Absolutely. I think you need to learn to listen. Listening to your clients, listening to your employees, listening to vendors is key. It’s something we pride ourselves in doing. When people feel heard and genuinely understood, the interiors we create are authentic and unique to the client: their wishes and their goals for their home are fulfilled in ways that almost always exceed their expectations.
I am a true classicist, it’s what I’m really all about, but if you look through the projects on our website you can see an underlying aesthetic. You will also see that each project is decidedly different. I think we’ve achieved the ability to create that kind of range in our work because we’ve learned to listen effectively.
What’s your perspective on design in the age of the internet?
Everyone obviously has access to almost everything now, which has its upside and downside. It used to be that I’d visit a dealer and find an amazing sideboard for a project in New Jersey, get a serviceable Polaroid to take to the client, and then try to help them understand the piece’s value. Now the client can look at the piece on 1stDibs, which is great.
The downside is that I’m not out shopping as much, and for me as a designer that’s really important. It’s exciting to visit new shops, and to see what kinds of products are new in the shops I frequent.
Many designers wonder about the value in being published. How important has it been to you in growing your business?
I think it is fulfilling to see your work on paper in a shelter magazine, and I admit that Architectural Digest was high on my bucket list, right up there with Kips Bay – which I was lucky to have been invited to do in 2005.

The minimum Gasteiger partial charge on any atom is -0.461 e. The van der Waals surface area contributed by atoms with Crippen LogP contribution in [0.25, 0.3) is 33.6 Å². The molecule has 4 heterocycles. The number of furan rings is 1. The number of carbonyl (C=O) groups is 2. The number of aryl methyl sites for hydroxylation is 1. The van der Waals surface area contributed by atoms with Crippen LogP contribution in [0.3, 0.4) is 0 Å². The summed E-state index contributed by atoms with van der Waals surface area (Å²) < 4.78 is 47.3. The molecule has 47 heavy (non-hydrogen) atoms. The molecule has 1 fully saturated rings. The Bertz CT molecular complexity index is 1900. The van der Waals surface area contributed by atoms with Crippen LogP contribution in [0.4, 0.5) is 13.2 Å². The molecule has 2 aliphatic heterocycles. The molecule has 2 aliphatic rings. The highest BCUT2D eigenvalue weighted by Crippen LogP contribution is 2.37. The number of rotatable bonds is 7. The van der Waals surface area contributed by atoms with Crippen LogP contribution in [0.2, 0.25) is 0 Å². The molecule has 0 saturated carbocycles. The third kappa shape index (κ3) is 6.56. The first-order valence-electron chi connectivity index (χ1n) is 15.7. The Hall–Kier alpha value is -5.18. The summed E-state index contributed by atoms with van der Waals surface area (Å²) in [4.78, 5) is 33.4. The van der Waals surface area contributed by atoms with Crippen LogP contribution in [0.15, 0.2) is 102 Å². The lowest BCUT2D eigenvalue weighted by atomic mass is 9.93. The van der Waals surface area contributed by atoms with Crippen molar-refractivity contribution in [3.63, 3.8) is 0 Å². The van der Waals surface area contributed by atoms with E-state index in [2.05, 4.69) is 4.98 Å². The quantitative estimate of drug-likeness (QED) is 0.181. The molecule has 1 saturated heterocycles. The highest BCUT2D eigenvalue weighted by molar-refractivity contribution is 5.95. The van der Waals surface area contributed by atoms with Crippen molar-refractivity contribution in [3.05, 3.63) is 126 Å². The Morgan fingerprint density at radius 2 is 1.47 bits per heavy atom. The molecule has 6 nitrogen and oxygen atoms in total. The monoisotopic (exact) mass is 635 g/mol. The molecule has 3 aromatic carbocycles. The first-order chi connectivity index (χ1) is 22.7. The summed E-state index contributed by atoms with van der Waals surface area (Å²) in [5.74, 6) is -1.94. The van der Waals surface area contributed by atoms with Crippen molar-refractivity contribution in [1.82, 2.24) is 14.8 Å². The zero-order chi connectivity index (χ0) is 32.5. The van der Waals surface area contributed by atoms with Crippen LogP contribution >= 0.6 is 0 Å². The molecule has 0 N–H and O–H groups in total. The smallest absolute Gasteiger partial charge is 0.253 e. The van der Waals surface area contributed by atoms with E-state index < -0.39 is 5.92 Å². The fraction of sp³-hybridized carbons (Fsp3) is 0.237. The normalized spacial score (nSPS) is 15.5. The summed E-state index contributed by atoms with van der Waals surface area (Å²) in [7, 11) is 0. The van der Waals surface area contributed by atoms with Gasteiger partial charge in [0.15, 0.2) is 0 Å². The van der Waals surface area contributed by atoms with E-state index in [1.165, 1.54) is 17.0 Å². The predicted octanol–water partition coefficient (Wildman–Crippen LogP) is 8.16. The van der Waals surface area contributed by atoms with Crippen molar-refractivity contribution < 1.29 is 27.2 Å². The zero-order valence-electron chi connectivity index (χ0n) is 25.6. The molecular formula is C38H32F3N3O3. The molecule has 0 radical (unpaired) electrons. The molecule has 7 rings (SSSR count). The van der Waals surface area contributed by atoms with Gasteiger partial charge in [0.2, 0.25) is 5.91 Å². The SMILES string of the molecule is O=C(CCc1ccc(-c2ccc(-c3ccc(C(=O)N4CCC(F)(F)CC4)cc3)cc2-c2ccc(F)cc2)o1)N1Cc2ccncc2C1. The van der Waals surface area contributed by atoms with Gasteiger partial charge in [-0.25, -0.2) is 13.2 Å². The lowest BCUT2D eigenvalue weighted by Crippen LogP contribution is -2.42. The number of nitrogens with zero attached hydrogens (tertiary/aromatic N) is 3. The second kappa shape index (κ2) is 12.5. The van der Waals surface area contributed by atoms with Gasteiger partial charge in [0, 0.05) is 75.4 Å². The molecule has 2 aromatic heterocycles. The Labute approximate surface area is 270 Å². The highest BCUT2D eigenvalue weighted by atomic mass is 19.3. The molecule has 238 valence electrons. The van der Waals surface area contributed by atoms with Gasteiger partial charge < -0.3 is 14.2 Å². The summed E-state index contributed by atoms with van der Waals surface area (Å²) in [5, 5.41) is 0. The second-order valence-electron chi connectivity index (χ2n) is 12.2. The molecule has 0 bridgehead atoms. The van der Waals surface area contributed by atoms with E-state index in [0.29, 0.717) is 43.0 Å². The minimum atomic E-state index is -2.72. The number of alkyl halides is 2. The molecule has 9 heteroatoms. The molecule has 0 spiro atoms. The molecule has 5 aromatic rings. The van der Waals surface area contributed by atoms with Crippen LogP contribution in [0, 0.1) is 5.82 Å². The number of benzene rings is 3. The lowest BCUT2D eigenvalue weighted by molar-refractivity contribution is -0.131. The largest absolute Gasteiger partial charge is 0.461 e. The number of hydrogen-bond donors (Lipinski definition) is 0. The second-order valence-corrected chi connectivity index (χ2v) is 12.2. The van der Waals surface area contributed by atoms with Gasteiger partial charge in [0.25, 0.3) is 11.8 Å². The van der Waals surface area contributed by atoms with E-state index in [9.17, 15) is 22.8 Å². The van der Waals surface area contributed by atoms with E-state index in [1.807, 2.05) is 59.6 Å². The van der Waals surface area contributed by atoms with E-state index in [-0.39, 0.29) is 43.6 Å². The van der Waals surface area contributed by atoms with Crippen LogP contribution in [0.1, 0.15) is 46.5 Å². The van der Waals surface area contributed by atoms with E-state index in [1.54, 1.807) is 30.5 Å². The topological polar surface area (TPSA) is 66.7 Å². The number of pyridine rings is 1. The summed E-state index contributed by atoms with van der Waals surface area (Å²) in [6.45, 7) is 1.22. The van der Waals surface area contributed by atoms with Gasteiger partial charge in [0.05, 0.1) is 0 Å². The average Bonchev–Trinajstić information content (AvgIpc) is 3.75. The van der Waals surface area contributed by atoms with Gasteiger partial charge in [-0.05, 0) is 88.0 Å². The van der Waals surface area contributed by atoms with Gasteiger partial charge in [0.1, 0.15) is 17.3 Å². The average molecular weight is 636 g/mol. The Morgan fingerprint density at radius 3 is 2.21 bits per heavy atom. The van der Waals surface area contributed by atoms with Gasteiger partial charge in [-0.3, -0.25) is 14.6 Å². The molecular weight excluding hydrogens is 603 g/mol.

But I think it’s much more about building self-confidence for a designer, and advancing your brand, than it is an effective tool for generating new client leads. We’ve been published more than a dozen times in the press, at his point and have frankly never gotten a client directly because of it. People call and ask about a paint color, or about some cabinetry detail – which is flattering – but we’ve yet to have someone engage our services because of a project in print.
Getting published is very validating, for yourself, for your peers, and for future clients. I think that’s the real value.
You maintain an office in New York as well as in Miami. Do you see your firm growing to a third city?
No. I’m quite content to have two offices. We’ve done projects in multiple cities and several countries now, but getting larger isn’t my goal. I think people think designers live a glamorous life: and don’t get me wrong – I am passionate about what I do, but for me interior design is more a lifestyle than a nine-to-five job. I may be off on the weekend, and headed to Central Park for a walk, but I’m likely to make several stops along the way for business.
I would have to say that things are great right now, and that I am very grateful.
Bedroom by Robert Passal
A special word of thanks to Robert for taking the time to share his insights with us here on the blog. The quality of his work is only exceeded by his incredible charm.
Watch for the next post in this series next week when I talk with a woman who has also taken the world of interior design by storm this year.
Written by CJ Dellatore